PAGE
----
https://www.nngroup.com/articles/computer-skill-levels/

Quote

The main point I want to make is that you, dear reader, are almost certainly in the top category of computer skills, level 3. In the United States, only 5% of the population has these high computer skills. In Australia and the UK 6% are at this level; in Canada and across Northern Europe the number increases to 7%; Singapore and Japan are even better with a level-3 percentage of 8%.

Overall, people with strong technology skills make up a 5–8% sliver of their country’s population, whatever rich country they may be coming from. Go back to the OECD’s definition of the level-3 skills, quoted above. Consider defining your goals based on implicit criteria. Or overcoming unexpected outcomes and impasses while using the computer. Or evaluating the relevance and reliability of information in order to discard distractors. Do these sound like something you are capable of? Of course they do.

What’s important is to remember that 95% of the population in the United States (93% in Northern Europe; 92% in rich Asia) cannot do these things.

You can do it; 92%–95% of the population can’t.

What does this simple fact tell us? You are not the user, unless you’re designing for an elite audience. (And even if you do target, say, a B2B audience of nothing but engineers, they still know much less about your specific product than you do, so you’re still not the user.)

If you think something is easy, or that “surely people can do this simple thing on our website,” then you may very well be wrong.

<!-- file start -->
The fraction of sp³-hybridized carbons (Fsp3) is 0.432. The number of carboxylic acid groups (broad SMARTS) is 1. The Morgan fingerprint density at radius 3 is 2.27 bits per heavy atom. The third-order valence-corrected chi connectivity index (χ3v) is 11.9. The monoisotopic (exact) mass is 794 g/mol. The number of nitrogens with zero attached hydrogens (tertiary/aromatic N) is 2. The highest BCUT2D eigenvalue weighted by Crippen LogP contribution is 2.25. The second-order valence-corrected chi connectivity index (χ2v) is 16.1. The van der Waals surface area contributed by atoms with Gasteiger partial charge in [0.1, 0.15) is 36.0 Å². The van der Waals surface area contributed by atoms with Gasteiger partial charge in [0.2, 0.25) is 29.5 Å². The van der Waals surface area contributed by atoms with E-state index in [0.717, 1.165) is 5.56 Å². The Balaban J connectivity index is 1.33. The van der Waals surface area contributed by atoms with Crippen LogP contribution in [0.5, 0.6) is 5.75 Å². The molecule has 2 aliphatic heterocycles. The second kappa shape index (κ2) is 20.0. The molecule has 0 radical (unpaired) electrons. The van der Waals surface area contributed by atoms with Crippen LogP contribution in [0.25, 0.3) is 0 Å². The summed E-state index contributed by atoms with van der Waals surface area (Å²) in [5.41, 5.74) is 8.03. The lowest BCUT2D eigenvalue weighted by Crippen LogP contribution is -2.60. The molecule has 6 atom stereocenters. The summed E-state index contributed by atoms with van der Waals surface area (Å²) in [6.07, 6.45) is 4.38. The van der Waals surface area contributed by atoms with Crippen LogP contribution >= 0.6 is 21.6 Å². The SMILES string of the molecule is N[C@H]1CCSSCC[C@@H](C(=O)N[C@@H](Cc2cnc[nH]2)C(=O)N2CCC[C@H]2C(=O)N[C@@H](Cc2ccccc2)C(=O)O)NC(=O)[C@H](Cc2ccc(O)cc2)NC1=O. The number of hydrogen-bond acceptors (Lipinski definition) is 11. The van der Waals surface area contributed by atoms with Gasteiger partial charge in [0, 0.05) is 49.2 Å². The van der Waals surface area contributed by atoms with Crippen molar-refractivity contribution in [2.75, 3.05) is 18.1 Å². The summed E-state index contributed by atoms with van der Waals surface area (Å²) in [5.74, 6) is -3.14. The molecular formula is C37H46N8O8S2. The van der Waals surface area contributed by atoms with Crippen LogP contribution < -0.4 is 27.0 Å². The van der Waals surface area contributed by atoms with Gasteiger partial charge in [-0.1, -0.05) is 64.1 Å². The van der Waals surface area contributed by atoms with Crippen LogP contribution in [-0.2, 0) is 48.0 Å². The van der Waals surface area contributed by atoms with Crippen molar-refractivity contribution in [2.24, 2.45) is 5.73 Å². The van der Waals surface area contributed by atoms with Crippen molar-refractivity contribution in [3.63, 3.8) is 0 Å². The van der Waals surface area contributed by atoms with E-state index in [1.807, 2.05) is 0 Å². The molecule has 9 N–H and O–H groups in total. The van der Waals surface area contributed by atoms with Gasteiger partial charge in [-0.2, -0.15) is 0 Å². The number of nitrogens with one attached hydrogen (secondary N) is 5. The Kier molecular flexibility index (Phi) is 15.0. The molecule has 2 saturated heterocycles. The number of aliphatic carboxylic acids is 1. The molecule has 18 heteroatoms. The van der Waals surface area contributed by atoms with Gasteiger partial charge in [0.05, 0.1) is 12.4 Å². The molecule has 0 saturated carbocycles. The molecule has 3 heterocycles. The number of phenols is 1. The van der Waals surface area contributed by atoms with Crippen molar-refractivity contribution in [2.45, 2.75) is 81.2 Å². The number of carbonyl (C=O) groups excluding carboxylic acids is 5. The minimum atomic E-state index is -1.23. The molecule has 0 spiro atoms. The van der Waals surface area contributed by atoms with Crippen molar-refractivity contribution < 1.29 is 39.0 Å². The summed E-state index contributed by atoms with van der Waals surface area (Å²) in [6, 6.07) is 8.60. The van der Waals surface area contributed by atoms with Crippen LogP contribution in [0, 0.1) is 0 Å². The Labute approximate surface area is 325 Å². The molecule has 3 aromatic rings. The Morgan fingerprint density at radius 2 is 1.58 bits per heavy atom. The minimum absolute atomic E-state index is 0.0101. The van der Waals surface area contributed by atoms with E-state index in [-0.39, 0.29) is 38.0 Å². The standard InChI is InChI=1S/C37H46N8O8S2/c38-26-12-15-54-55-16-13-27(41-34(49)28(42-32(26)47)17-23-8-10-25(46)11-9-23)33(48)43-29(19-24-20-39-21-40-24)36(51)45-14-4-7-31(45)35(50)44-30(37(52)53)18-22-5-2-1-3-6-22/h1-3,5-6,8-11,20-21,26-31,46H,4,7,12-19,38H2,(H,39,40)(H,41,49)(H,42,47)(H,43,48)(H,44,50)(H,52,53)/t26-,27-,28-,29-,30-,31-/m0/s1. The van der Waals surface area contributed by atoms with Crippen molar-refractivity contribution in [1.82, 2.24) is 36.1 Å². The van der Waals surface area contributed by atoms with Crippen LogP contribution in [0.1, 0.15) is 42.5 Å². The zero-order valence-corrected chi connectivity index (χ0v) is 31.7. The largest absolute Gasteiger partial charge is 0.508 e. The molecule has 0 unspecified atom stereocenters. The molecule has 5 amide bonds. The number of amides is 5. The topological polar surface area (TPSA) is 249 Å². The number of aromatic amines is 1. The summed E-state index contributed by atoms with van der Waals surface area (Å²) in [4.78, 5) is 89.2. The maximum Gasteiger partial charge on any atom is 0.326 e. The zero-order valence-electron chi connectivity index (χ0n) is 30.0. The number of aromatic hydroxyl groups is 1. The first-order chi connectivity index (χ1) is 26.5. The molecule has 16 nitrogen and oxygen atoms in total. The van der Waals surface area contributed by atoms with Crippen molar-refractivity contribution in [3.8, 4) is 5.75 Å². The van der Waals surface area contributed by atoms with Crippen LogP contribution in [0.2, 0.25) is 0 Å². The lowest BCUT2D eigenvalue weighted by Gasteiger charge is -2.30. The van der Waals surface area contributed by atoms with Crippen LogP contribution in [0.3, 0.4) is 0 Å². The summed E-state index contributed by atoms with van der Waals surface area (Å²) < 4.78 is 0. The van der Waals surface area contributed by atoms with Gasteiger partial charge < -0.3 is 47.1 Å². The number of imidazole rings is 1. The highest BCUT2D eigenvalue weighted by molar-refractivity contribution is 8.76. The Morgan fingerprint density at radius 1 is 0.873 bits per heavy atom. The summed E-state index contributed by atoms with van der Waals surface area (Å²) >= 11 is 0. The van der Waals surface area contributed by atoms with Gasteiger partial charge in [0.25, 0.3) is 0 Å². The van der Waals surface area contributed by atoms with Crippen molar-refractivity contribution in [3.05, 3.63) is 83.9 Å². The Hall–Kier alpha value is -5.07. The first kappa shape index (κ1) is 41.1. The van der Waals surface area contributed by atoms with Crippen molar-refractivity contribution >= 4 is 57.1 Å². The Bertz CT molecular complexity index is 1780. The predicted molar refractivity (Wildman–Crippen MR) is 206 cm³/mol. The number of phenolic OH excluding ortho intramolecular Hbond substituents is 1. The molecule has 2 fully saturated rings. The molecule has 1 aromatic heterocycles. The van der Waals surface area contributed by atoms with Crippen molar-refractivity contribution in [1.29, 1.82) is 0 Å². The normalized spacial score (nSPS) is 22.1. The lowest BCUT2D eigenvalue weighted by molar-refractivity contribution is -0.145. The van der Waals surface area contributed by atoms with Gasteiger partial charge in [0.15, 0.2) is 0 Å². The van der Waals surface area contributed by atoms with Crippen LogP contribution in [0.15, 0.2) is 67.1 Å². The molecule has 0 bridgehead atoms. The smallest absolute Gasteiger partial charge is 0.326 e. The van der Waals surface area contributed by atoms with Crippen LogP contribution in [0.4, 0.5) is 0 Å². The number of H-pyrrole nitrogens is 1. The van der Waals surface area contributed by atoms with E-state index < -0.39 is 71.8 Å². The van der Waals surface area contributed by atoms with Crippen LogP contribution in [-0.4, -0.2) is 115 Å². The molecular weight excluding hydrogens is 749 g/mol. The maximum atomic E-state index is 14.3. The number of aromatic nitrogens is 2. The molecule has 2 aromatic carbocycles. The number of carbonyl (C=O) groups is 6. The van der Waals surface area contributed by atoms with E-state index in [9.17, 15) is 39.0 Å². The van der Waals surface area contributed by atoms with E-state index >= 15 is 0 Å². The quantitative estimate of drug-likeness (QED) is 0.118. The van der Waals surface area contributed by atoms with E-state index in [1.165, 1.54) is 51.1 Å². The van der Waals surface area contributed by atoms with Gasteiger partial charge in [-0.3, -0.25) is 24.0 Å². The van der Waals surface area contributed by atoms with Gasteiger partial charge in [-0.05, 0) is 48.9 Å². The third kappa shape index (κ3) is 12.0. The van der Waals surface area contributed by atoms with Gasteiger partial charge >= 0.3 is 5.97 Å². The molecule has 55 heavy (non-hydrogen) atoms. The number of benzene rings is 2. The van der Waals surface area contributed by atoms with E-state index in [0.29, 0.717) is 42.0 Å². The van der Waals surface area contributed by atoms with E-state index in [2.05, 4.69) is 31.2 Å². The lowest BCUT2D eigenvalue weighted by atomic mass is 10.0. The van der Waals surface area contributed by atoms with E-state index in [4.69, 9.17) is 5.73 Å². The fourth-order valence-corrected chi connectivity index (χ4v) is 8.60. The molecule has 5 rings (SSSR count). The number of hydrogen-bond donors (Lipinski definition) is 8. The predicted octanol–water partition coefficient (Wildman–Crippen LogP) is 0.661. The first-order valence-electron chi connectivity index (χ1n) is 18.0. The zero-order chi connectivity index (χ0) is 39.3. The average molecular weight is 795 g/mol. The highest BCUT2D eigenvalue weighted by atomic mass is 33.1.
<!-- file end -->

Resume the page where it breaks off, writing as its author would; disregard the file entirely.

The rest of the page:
More or less the direct consequence of this is that in the name of popularity (and/or market size) everything is going to be dumbed down simplified to be compliant with the level the vast majority of people are, thus keeping them in their persistent ignorance computer illiteracy.

Now, I am the first one to sponsor simplicity and attempting to apply Occam's razor to *everything*, but one thing is making things as simple as possible (good) and another thing is making things as simple as the lazy users expect them to be (and in doing so limit the possibilities of more advanced uses of the tool by a few more knowledgeable and willing to learn people).

jaclaz


 


 

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If a designer creates a computer system that is powerful, and requires the user to gather up some knowledge and exercise some responsibility to use it, what's wrong with that?

It's not like Microsoft didn't already dominate computing by providing powerful, sophisticated tools and require the users to be smart to use them.  Dumbing things down is just a cop out for a company that just doesn't want to have to do difficult, intelligent things any longer.

I'm imagining a conversation that started this whole downslide...  "What's our biggest problem?"  "I dunno, probably that we have to pay our people so much to retain the smart ones, and those are the ones that complain the most."  "Yeah, if we could just get 3rd world workers to code for a few cents a day we could take home obscene paychecks with the savings.  Make it so."

-Noel

Edited by NoelC